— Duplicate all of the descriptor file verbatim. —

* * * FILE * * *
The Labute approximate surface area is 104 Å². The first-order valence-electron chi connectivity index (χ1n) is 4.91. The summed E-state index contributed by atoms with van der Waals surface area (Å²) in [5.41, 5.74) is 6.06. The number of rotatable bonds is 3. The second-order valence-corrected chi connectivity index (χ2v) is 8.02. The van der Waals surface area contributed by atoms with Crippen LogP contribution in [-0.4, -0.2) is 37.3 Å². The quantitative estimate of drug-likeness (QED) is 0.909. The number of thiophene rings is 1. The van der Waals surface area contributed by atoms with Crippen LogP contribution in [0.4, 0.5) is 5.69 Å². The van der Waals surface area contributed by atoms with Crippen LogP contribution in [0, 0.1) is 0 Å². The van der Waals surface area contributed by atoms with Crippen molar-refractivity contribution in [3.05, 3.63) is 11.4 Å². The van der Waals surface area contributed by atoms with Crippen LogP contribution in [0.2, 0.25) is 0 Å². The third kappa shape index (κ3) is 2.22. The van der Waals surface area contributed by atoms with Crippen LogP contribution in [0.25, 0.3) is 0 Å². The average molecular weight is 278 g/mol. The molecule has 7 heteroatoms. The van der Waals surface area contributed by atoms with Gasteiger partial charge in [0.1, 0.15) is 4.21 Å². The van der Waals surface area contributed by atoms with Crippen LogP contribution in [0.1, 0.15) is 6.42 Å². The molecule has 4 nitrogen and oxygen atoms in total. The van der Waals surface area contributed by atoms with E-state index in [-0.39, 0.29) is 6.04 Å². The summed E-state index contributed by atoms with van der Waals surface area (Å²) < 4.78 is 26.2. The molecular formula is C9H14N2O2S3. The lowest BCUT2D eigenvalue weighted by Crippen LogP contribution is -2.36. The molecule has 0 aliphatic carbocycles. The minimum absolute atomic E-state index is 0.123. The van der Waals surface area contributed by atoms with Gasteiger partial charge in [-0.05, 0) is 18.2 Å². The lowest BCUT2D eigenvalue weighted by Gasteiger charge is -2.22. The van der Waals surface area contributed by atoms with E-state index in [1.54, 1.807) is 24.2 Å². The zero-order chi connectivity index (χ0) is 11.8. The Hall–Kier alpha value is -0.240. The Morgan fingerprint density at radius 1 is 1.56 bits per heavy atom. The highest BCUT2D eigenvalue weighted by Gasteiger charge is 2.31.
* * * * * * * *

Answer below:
The Labute approximate surface area is 104 Å². The first-order valence-electron chi connectivity index (χ1n) is 4.91. The summed E-state index contributed by atoms with van der Waals surface area (Å²) in [5.41, 5.74) is 6.06. The number of rotatable bonds is 3. The second-order valence-corrected chi connectivity index (χ2v) is 8.02. The van der Waals surface area contributed by atoms with Crippen LogP contribution in [-0.4, -0.2) is 37.3 Å². The quantitative estimate of drug-likeness (QED) is 0.909. The number of thiophene rings is 1. The van der Waals surface area contributed by atoms with Crippen LogP contribution in [0.4, 0.5) is 5.69 Å². The van der Waals surface area contributed by atoms with Crippen LogP contribution in [0, 0.1) is 0 Å². The van der Waals surface area contributed by atoms with Crippen molar-refractivity contribution in [3.05, 3.63) is 11.4 Å². The van der Waals surface area contributed by atoms with Crippen LogP contribution in [0.2, 0.25) is 0 Å². The third kappa shape index (κ3) is 2.22. The van der Waals surface area contributed by atoms with Crippen LogP contribution in [0.25, 0.3) is 0 Å². The average molecular weight is 278 g/mol. The molecule has 7 heteroatoms. The van der Waals surface area contributed by atoms with Gasteiger partial charge in [0.1, 0.15) is 4.21 Å². The van der Waals surface area contributed by atoms with Crippen LogP contribution in [0.1, 0.15) is 6.42 Å². The molecule has 4 nitrogen and oxygen atoms in total. The van der Waals surface area contributed by atoms with E-state index in [-0.39, 0.29) is 6.04 Å². The summed E-state index contributed by atoms with van der Waals surface area (Å²) < 4.78 is 26.2. The molecular formula is C9H14N2O2S3. The lowest BCUT2D eigenvalue weighted by Crippen LogP contribution is -2.36. The molecule has 0 aliphatic carbocycles. The minimum absolute atomic E-state index is 0.123. The van der Waals surface area contributed by atoms with Gasteiger partial charge in [-0.05, 0) is 18.2 Å². The lowest BCUT2D eigenvalue weighted by Gasteiger charge is -2.22. The van der Waals surface area contributed by atoms with E-state index in [1.54, 1.807) is 24.2 Å². The zero-order chi connectivity index (χ0) is 11.8. The Hall–Kier alpha value is -0.240. The Morgan fingerprint density at radius 1 is 1.56 bits per heavy atom. The highest BCUT2D eigenvalue weighted by Gasteiger charge is 2.31.